31/10/2018

# The beauty of L-Systems

A Lindenmayer System is a recursive algorithmic model inspired by biology invented in 1968 by hungarian biologist Aristid Lindenmayer.

Vous pouvez aussi lire cet article en version française.

## What are L-systems?

A Lindenmayer System (commonly referred to as L-system) is a recursive algorithmic model inspired by biology invented in 1968 by hungarian biologist Aristid Lindenmayer.

It aims to provide a way to model the growth of plants and bacterias.

The core concept behind L-systems is rewriting, an effective way to generate complex objects by replacing parts from a simple initial object.

We can see it as cell which divide at each iteration to generate a more complex organism.

If you feel curious, wikipedia offers a more complete description of it.

Ok, but why should you care about it, and most importantly, what can you achieve using it?

Well… a lot of things, even generating some music, but we’ll focus on visual applications, the illustrations on the banner of this post were generated using l-systems.

Imagine you want to break the monotony of a page, adding a crazy animated/generated/randomized pattern or you’re working on a game and want to add some deco or you’re simply interested in getting started with generative art, L-Systems will surely be a good start.

### The structure of an L-system

First let review the structure of an L-system (the formal grammar), it’s comprised of:

**V**a set of replaceable symbols (variables)**S**a set of non replaceable symbols (constants)**ω**a string of symbols from**V**defining the initial state of the system (axiom)**P**a set of production rules, defining how symbols from**V**should be replaced with constants (**S**) and/or variables (**V**)

An L-system is defined as a tuple and noted `{V, S, ω, P}`

and sometimes `{V, ω, P}`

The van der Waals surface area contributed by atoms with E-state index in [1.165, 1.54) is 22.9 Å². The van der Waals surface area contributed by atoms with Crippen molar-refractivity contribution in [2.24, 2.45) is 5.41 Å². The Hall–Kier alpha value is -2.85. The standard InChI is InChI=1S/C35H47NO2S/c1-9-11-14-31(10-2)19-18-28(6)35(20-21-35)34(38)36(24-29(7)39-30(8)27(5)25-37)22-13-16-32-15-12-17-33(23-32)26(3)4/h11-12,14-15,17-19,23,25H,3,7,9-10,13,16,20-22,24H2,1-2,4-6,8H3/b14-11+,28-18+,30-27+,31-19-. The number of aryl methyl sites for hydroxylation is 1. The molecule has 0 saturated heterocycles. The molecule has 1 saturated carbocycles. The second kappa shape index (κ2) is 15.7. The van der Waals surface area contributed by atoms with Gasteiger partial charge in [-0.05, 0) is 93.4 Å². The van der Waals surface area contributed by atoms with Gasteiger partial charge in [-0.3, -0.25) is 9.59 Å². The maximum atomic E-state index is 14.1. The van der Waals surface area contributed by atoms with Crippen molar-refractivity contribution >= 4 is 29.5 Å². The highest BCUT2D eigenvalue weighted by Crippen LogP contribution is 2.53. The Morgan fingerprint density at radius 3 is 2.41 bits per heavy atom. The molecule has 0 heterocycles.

(**V** and **S** being merged in **V**).

## First take: the Koch curve

We’ll start with a variant of the Koch curve.

- variables
**V**:`F`

- constants
**S**:`+`

,`-`

- axiom
**ω**:`F`

- rules
**P**:`F → F+F-F-F+F`

which will produces:

`iteration 0 : F`

iteration 1 : F+F-F-F+F

iteration 2 : F+F-F-F+F+F+F-F-F+F-F+F-F-F+F-F+F-F-F+F+F+F-F-F+F

The generation is quite easy to implement in javascript:

`const lSystem = ({ axiom: ω, rules: P, iterations: N = 1 }) =>`

[...Array(N).keys()]

.reduce(acc => acc.split('').map(s => P[s] ? P[s] : s).join(''), ω)

`const result = lSystem({`

axiom: 'F',

rules: { F: 'F+F-F-F+F' },

iterations: 2,

})

So, after 2 iterations, you should have this result:

` F+F-F-F+F+F+F-F-F+F-F+F-F-F+F-F+F-F-F+F+F+F-F-F+F`

not very useful as it is, but we’ll now consider each symbol as a drawing instruction using the following rules:

`F`

draw forward`+`

turn left 90°`-`

turn right 90°

Let’s focus on iteration **1**, `F+F-F-F+F`

, and decompose each step:

You can use the following code to generate an array of segments from the l-system result (for the sake of simplicity, I’ll use the victor library for 2D vector):

`const { segments } = result.split('').reduce(({ angle, segments }, symbol) => {`

if (symbol === '+') return { segments, angle: angle - Math.PI * .5 }

if (symbol === '-') return { segments, angle: angle + Math.PI * .5 }

return { angle, segments: [

...segments,

// we create the segment, rotate it by the current angle and add previous position

(new Victor(20, 0)).rotate(angle).add(segments[segments.length - 1]),

]}

}, { angle: 0, segments: [new Victor(0, height)] })

Assuming you’ve got a CanvasRenderingContext2D, you just have to iterate through the array of segments to let the magic happen:

“const ctx = canvas.getContext(‘2d’)

ctx.beginPath()

segments.forEach(({ x, y }, i) => ctx[`${i === 0 ? 'move' : 'line'}To](x, y))`

ctx.stroke()